But my larger question, after reading the manifesto, is what it would mean to be a post-historicist Victorianist? That is: why do those of us who think in historical periods think in them? Why aren’t we all doing contemporary literature/culture and theory? Particularly when our institutions are pushing “innovation,” “problem-solving,” and their own ideas of “relevance”? When structurally we’re exhorted to be interdisciplinary and work over broader periods of time for reasons that may be intellectually justifiable, but are rather too conveniently tied into the university’s new austerity ethos? So that ultimately the total numbers of humanists and humanist disciplines can be reduced and the remainder allocated to a single humanities department? (I guess you could call this the historicism of the Munch scream, rather than the amused chuckle!) In other words, I have the usual reservations about the ways in which even a strategic presentism aligns a little too well with a certain kind of anti-historicism that has immediate fiscal implications and larger structural implications down the road. All the more reason for us to rethink what it means to work on the literature and culture of the past today.
Finally, there are so many ways to shut down or retreat from thought: you can retreat into historicism, but you can also retreat into formalism, and even into a certain kind of theoretical work. Thinking is hard. To think, to speculate, to conceptualize, to theorize is not just to risk being wrong, but to accept the certainty of being wrong. We need more willingness to be spectacularly, sublimely, and productively wrong in all our modes of inquiry. And I think we also need to be less willing to make others–people in the past, other critics–wrong so that we can be right: we need to think, rather, in terms of their productive wrongness enabling our own.
Kyle McAuley, Rutgers University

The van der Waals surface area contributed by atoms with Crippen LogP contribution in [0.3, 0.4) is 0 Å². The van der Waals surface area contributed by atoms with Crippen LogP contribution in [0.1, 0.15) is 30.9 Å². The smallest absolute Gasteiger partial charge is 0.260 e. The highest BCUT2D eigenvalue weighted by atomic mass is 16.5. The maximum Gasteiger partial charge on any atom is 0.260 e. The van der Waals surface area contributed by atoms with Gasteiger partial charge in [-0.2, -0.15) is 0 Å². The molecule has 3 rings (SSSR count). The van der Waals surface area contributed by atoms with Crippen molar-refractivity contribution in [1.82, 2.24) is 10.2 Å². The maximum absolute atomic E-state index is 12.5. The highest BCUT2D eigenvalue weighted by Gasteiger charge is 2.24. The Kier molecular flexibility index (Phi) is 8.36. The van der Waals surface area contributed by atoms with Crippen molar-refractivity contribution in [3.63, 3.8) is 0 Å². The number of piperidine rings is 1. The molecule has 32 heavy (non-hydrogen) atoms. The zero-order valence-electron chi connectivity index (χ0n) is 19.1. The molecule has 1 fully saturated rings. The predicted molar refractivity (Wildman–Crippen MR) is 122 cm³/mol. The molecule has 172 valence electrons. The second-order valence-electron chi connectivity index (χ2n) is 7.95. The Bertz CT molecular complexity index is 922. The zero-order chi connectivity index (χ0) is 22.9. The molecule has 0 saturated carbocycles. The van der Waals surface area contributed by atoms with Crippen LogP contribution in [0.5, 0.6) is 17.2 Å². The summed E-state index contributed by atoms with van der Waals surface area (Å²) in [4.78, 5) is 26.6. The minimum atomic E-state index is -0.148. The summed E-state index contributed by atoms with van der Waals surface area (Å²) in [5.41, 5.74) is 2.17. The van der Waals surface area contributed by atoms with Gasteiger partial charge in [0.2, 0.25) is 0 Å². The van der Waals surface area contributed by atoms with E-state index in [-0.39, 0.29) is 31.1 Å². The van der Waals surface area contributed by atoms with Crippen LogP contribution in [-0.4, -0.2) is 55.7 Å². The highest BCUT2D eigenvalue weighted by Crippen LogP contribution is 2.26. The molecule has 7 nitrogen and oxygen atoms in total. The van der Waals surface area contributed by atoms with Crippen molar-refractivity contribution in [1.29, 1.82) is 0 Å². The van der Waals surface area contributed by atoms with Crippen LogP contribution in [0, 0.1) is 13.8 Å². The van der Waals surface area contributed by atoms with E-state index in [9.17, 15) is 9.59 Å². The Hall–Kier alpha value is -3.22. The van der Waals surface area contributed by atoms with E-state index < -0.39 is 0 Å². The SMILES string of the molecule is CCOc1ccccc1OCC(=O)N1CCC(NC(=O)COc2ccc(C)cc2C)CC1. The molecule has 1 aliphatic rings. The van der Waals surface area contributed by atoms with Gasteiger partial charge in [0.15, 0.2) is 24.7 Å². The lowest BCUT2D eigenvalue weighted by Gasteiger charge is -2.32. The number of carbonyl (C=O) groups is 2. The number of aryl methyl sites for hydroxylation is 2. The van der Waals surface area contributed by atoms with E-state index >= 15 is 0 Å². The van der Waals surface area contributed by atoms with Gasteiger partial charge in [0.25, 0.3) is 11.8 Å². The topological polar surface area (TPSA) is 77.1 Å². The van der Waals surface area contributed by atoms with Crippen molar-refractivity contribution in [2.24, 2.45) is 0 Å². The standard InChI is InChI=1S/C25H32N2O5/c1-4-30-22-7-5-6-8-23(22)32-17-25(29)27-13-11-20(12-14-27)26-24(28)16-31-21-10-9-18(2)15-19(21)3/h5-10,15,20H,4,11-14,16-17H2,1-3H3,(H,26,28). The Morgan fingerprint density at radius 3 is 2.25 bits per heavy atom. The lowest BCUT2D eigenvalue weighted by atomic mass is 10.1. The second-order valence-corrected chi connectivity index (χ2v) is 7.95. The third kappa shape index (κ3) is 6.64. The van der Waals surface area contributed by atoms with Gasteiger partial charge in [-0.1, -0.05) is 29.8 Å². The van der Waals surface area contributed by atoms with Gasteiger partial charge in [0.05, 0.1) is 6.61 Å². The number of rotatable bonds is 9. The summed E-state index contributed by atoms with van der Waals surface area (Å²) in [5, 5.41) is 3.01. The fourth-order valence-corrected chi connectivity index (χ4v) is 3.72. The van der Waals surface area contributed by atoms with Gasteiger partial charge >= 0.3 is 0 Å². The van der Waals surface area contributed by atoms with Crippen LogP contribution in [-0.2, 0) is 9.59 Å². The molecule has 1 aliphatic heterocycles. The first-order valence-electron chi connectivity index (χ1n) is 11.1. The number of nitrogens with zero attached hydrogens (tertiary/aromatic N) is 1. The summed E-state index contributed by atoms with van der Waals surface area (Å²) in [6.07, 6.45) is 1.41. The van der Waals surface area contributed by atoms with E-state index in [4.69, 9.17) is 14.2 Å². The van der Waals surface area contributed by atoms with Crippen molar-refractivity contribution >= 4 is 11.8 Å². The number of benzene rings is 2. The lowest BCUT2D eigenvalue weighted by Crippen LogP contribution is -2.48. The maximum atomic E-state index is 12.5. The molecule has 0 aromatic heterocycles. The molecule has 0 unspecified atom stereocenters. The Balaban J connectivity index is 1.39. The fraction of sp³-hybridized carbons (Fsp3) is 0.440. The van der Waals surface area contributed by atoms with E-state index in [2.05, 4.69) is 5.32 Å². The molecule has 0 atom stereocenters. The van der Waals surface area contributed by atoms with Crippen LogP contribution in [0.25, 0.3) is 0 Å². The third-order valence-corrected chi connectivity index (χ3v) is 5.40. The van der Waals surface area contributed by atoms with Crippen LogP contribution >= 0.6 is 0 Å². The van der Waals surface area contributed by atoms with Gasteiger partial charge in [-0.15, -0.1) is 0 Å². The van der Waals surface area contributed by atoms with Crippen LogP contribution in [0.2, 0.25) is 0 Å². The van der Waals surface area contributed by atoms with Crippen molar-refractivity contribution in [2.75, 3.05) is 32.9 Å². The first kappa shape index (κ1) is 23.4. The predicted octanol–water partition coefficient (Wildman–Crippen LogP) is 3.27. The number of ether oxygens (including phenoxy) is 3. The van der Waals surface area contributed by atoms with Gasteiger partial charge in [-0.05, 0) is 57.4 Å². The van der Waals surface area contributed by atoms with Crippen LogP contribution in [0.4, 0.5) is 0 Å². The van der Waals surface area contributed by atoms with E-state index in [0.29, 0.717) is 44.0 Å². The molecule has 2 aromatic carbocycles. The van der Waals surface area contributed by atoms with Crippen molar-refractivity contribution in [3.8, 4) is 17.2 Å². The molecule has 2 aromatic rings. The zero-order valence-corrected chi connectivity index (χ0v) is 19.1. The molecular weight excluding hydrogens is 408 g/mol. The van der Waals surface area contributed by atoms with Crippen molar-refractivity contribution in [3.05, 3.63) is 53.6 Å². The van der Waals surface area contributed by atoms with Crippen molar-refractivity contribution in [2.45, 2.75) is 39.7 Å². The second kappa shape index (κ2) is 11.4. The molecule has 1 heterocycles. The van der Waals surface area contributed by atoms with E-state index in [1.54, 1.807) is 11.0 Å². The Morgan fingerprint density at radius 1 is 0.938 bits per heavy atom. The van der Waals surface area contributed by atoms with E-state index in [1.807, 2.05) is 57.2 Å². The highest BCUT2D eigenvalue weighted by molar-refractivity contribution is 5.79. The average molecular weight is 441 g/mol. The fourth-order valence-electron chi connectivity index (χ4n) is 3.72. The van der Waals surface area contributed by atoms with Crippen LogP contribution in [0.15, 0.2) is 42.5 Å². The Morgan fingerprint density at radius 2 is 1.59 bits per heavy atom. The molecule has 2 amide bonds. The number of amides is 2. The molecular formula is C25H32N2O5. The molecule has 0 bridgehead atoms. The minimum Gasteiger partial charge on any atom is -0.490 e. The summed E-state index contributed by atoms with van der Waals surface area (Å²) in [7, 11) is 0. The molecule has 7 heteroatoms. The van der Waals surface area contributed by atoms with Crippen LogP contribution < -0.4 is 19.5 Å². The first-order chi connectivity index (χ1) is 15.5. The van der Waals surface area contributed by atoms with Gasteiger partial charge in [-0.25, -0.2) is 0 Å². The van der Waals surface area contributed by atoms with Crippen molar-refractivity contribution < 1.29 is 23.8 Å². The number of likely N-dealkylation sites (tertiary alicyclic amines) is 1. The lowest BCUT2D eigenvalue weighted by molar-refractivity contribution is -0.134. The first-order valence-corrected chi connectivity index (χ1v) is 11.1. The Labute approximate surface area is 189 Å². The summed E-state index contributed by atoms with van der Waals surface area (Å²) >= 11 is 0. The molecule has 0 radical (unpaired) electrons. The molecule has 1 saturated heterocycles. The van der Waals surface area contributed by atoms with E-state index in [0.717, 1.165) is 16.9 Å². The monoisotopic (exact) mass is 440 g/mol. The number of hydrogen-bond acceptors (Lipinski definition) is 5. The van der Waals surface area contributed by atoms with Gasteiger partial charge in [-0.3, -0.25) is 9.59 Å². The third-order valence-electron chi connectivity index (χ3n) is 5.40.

In the “Manifesto of the V21 Collective: Ten Theses,” the writers suggest that Victorian studies is addicted to historicism, and offer theory and form as methodological rehabs. Even if we “perhaps break historicism itself,” our renewed formal attention to nineteenth-century literature can allow us reclaim history as a resource, and reconfigure its familiar guises. My current project does this by claiming that the geographic imagination of nineteenth-century provincial novels is metabolized into the representational politics of late-century and early twentieth-century empire fiction. Viewing Walter Scott’s Waverley and Rudyard Kipling’s Kim as “border novels,” for example, connects Scott’s imperial surveillance of Scottish border spaces with Kipling’s distortion of the traditional bildungsroman under the pressure of transnational cultural and ethnic modes of belonging, creating a new generic formation that connects chronologically distant novels. In dialogue with each other, these novels begin to narrate a new literary historical story where the national-provincial novel becomes empire fiction (Scott) and the empire is opened out to the world (Kipling). So without quite breaking historicism—perhaps just by bending it—we can begin the work of reimagining the period we think we know by tracing the geoformal signatures of the British Empire’s expansion and contraction. This work emphasizes imperialism’s integral place at the heart of nineteenth-century studies—including in our incipient ecological, world literary, and Anthropocentric consciousnesses—and marshals new energies of resistance to empire by admitting and accounting for its pervasiveness in Victorian culture and Victorian studies. When we use a phrase like “Victorian era” or “long nineteenth century,” we not only name overlapping demarcations of historical time, we also implicitly extend the long shadow of the period’s hegemonic sovereignty and territorial expansionism over the historical record and over our literary-critical enterprise. Victorian studies does not always have to be empire studies, but Great Britain should always be recognized as an imperial power.